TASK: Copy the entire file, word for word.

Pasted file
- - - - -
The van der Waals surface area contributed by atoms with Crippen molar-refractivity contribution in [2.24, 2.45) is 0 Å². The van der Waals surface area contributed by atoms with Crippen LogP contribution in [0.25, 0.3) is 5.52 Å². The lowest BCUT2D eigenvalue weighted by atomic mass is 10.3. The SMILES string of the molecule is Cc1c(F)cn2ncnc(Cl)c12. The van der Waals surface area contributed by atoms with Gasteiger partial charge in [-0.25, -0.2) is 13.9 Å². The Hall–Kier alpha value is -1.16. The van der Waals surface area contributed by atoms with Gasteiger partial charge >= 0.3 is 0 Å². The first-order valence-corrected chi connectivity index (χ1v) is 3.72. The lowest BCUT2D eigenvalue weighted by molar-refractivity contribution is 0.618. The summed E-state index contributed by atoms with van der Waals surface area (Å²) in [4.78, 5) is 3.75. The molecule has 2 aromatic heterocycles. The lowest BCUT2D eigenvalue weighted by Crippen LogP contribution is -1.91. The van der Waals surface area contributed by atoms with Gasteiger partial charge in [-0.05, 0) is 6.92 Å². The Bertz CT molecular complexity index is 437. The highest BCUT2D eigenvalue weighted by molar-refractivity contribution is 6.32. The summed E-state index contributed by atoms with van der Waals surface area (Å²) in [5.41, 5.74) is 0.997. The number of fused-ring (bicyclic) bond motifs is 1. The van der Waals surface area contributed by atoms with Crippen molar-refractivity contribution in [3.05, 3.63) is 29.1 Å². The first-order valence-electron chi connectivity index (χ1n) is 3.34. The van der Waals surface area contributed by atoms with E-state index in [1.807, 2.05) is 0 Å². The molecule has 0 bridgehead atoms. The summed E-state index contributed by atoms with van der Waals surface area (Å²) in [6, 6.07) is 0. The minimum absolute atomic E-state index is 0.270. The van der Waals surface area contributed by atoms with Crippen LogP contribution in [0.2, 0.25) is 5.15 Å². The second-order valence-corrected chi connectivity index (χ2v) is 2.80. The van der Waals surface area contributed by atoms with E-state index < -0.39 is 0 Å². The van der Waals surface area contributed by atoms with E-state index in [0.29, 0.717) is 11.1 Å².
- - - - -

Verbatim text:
The van der Waals surface area contributed by atoms with Crippen molar-refractivity contribution in [2.24, 2.45) is 0 Å². The van der Waals surface area contributed by atoms with Crippen LogP contribution in [0.25, 0.3) is 5.52 Å². The lowest BCUT2D eigenvalue weighted by atomic mass is 10.3. The SMILES string of the molecule is Cc1c(F)cn2ncnc(Cl)c12. The van der Waals surface area contributed by atoms with Gasteiger partial charge in [-0.25, -0.2) is 13.9 Å². The Hall–Kier alpha value is -1.16. The van der Waals surface area contributed by atoms with Gasteiger partial charge >= 0.3 is 0 Å². The first-order valence-corrected chi connectivity index (χ1v) is 3.72. The lowest BCUT2D eigenvalue weighted by molar-refractivity contribution is 0.618. The summed E-state index contributed by atoms with van der Waals surface area (Å²) in [4.78, 5) is 3.75. The molecule has 2 aromatic heterocycles. The lowest BCUT2D eigenvalue weighted by Crippen LogP contribution is -1.91. The van der Waals surface area contributed by atoms with Gasteiger partial charge in [-0.05, 0) is 6.92 Å². The Bertz CT molecular complexity index is 437. The highest BCUT2D eigenvalue weighted by molar-refractivity contribution is 6.32. The summed E-state index contributed by atoms with van der Waals surface area (Å²) in [5.41, 5.74) is 0.997. The number of fused-ring (bicyclic) bond motifs is 1. The van der Waals surface area contributed by atoms with Crippen molar-refractivity contribution in [3.05, 3.63) is 29.1 Å². The first-order valence-electron chi connectivity index (χ1n) is 3.34. The van der Waals surface area contributed by atoms with E-state index in [1.807, 2.05) is 0 Å². The molecule has 0 bridgehead atoms. The summed E-state index contributed by atoms with van der Waals surface area (Å²) in [6, 6.07) is 0. The minimum absolute atomic E-state index is 0.270. The van der Waals surface area contributed by atoms with Crippen LogP contribution in [0.2, 0.25) is 5.15 Å². The second-order valence-corrected chi connectivity index (χ2v) is 2.80. The van der Waals surface area contributed by atoms with E-state index < -0.39 is 0 Å². The van der Waals surface area contributed by atoms with E-state index in [0.29, 0.717) is 11.1 Å².